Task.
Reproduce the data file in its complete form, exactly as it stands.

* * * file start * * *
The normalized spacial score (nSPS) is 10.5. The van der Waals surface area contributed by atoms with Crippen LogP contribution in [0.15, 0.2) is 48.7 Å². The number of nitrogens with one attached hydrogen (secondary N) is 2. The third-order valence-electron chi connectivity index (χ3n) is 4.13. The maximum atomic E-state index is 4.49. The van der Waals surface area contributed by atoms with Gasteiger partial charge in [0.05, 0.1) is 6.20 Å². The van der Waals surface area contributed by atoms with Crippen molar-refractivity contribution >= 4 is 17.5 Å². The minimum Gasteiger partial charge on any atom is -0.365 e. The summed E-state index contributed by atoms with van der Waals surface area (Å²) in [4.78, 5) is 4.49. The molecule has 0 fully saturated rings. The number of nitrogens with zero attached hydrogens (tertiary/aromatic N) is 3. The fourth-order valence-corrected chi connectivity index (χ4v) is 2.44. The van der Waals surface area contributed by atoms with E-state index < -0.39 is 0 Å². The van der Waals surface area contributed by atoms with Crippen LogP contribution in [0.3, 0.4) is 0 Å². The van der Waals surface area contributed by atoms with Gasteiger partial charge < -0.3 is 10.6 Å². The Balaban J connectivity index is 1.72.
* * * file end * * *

The normalized spacial score (nSPS) is 10.5. The van der Waals surface area contributed by atoms with Crippen LogP contribution in [0.15, 0.2) is 48.7 Å². The number of nitrogens with one attached hydrogen (secondary N) is 2. The third-order valence-electron chi connectivity index (χ3n) is 4.13. The maximum atomic E-state index is 4.49. The van der Waals surface area contributed by atoms with Gasteiger partial charge in [0.05, 0.1) is 6.20 Å². The van der Waals surface area contributed by atoms with Crippen molar-refractivity contribution >= 4 is 17.5 Å². The minimum Gasteiger partial charge on any atom is -0.365 e. The summed E-state index contributed by atoms with van der Waals surface area (Å²) in [4.78, 5) is 4.49. The molecule has 0 fully saturated rings. The number of nitrogens with zero attached hydrogens (tertiary/aromatic N) is 3. The fourth-order valence-corrected chi connectivity index (χ4v) is 2.44. The van der Waals surface area contributed by atoms with E-state index < -0.39 is 0 Å². The van der Waals surface area contributed by atoms with Crippen LogP contribution in [0.3, 0.4) is 0 Å². The van der Waals surface area contributed by atoms with Gasteiger partial charge < -0.3 is 10.6 Å². The Balaban J connectivity index is 1.72.